Fleming says that for internists, the need to maintain board certification is critical, more so than for many other specialties and it is becoming even more important for payment determination.
Proof of certification is often required by insurance groups to be considered a preferred provider, and it's increasingly tied to credentialing for staff privileges within healthcare systems.
"In some states, and more in the not too distant future, it's tied to licensure. There are huge stakes here" for doctors who can't meet criteria, Fleming says.
Why the MOC?
Before 1990, physicians who passed their board certification exams the first time were certified for life. Certification for most physicians had to be renewed with a passing grade on an exam every 10 years, starting in 1990. By 2001, however, it became increasingly important that besides the exam, internists had to have certain knowledge and skill, and training in an ongoing way.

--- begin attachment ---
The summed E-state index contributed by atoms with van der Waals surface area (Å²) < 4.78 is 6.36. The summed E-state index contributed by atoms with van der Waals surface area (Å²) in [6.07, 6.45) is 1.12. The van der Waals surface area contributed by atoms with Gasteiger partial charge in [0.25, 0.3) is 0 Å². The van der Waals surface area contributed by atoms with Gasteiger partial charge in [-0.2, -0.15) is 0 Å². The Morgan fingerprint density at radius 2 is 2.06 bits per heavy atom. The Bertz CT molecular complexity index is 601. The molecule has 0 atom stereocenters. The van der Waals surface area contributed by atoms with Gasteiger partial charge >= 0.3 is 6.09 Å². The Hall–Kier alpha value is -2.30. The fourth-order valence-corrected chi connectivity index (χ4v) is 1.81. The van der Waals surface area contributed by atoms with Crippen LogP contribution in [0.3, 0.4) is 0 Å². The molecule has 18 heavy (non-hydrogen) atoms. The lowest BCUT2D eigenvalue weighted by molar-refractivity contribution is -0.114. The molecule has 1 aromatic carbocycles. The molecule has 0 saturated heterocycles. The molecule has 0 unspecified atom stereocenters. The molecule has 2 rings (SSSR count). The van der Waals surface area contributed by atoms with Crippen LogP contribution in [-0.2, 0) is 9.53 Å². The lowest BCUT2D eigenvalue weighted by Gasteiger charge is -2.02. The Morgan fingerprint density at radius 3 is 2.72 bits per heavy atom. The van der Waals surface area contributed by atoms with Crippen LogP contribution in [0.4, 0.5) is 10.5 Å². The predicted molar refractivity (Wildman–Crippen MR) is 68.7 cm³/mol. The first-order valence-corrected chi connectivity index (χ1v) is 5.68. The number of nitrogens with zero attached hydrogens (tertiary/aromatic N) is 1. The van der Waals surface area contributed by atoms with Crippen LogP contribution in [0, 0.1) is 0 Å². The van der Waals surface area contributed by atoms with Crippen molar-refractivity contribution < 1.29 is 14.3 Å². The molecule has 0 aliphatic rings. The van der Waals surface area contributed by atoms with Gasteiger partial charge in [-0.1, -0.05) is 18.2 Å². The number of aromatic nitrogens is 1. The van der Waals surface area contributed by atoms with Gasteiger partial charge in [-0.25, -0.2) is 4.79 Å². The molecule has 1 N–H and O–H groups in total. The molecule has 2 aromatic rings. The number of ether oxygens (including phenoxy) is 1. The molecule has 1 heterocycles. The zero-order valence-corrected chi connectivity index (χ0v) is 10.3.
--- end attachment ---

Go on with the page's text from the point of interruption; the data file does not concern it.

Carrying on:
The new requirements stem from years of discussion and a general acceptance that the old ways just weren't appropriate anymore.
"Our board realized that a lifetime credential is simply not credible, because we know over time physicians lose skills, and that knowledge changes," says ABIM President and CEO Richard Baron, MD.
It's important for older doctors too, he says, many of whom have been grandfathered under the old rules.